Nokia shows off first commercially ready 5G network named AirScale


Nokia is to make the first ever demonstration of a 5G network running on commercial platforms as part of its showcase at 5G World, the Finland-based telecom equipment maker said. Other vendors have demonstrated 5G connectivity, but using lab equipment.

5G World is a telecom industry event that will kick off tomorrow in London. The 5G standard is supposed to provide steady bandwidth of over 10 Mbps per user.

“Following the successful launch in February of the industry-first 5G-ready AirScale Radio Access technology Nokia will demonstrate AirScale working together with its Cloud Packet Core, running on a Nokia AirFrame data center platform, the foundation of a commercial 5G architecture.

“This demonstration will be one of a number of activities at 5G World that Nokia will conduct to update the industry on its progress in realizing the potential of 5G and the creation of a seamless fabric of dynamic networks serving a multi-connected world.

Via product and technology demonstrations as well as keynote sessions, Nokia will explain how it is accelerating the development and standardization of 5G and providing the technological means for operators to prepare and unlock the full potential of their networks.”

By 2020, full 5G services are expected to be launched, enabling unprecedented levels of coverage and capacity as well as increases in speeds, enhanced energy efficiency and reductions in latency, it said.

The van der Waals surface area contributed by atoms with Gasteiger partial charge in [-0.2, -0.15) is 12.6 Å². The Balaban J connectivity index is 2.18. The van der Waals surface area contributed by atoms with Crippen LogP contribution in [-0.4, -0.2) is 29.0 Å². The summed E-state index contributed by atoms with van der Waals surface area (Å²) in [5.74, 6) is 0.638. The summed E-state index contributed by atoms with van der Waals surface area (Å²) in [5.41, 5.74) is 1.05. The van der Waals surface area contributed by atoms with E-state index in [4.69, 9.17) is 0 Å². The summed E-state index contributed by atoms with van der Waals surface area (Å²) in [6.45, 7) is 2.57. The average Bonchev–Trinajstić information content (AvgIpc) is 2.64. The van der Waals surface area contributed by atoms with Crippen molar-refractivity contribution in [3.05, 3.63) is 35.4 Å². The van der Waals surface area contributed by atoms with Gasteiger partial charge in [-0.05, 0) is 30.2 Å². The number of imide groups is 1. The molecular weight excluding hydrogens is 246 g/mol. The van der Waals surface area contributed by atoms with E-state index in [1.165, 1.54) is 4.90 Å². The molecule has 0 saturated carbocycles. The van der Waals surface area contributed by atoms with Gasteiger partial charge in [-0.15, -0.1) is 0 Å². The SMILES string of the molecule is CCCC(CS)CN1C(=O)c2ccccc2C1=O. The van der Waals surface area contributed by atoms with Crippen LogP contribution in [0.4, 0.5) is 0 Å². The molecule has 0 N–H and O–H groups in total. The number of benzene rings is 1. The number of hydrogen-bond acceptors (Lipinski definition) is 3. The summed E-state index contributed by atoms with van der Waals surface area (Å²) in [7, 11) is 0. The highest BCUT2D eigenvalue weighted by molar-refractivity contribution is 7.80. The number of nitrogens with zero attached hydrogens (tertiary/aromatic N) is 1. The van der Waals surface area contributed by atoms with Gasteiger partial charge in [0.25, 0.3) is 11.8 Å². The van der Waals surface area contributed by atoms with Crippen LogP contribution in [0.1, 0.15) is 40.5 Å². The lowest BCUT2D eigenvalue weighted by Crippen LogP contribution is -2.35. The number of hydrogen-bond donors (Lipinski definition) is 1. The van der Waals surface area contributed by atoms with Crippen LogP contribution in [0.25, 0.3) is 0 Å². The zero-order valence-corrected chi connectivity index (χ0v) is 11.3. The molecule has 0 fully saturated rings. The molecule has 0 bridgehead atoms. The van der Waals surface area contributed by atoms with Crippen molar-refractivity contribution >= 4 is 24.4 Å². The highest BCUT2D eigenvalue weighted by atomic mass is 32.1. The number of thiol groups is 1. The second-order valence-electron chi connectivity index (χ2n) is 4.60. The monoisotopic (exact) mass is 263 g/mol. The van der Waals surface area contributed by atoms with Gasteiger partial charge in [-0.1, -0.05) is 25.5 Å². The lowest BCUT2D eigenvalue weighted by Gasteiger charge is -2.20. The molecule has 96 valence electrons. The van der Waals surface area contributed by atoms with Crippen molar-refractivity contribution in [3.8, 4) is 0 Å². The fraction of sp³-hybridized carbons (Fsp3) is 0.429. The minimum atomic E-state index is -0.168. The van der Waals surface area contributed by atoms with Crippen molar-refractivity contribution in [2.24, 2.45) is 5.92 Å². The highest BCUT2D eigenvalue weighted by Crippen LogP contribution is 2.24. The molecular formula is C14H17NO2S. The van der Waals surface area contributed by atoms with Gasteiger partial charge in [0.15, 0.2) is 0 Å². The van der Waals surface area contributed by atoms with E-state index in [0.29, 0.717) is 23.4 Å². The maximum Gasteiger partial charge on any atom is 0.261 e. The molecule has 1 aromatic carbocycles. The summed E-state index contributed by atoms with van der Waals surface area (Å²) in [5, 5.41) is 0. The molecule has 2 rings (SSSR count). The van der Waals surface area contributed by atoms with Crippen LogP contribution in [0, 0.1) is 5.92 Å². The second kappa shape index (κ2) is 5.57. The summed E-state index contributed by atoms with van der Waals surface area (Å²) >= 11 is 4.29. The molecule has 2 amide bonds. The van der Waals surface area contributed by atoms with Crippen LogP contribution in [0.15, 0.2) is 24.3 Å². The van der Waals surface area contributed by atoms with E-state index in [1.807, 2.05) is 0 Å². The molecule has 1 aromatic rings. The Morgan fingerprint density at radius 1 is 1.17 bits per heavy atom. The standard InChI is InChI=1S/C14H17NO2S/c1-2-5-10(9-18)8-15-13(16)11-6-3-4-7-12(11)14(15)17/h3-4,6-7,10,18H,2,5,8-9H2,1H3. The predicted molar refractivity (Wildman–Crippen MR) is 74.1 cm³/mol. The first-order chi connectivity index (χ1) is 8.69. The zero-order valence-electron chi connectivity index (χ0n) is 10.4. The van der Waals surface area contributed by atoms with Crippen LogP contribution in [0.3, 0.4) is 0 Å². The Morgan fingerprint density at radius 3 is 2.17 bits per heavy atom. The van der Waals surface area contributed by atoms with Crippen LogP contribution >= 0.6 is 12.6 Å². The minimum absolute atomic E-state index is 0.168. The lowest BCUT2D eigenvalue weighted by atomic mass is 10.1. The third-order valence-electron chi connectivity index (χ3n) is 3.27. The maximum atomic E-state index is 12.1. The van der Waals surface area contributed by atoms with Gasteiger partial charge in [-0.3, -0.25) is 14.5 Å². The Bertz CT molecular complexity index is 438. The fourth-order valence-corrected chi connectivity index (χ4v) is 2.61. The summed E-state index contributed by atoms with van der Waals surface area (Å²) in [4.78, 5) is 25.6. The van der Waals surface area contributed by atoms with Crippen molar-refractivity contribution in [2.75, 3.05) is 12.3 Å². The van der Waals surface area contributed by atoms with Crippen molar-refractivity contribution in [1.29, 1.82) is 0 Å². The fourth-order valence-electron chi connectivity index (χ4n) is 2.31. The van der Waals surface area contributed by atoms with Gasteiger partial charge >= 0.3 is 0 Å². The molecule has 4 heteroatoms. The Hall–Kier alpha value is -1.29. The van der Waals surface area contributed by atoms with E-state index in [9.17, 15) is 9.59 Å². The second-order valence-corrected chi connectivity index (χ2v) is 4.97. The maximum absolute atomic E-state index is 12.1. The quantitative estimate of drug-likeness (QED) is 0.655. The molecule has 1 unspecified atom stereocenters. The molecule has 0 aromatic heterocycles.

5G networks will provide ubiquitous connectivity for the 46 billion connected devices Bell Labs Consulting estimates will be in use, serving the augmented real-world and virtual reality needs of people and application areas such as autonomous cars, industrial automation and remote robotics, smart cities and personal healthcare, the company said.

Nokia Bell Labs will demonstrate a new concept in Network Slicing, which will create and automatically map capabilities for the radio, transport, core and application layers into a discreet network ‘slice’. Using cloud orchestration, new services can be created instantly and delivered to meet the specific and diverse demands of any customer or application, such as providing low-latency support to control machines in a factory, or providing extreme high-speed broadband to enterprises and homes.

These latest developments underscore the impact of the company’s increased research and development efforts focused around 5G, and the scale of its R&D capacity, with over 40,000 scientists and engineers globally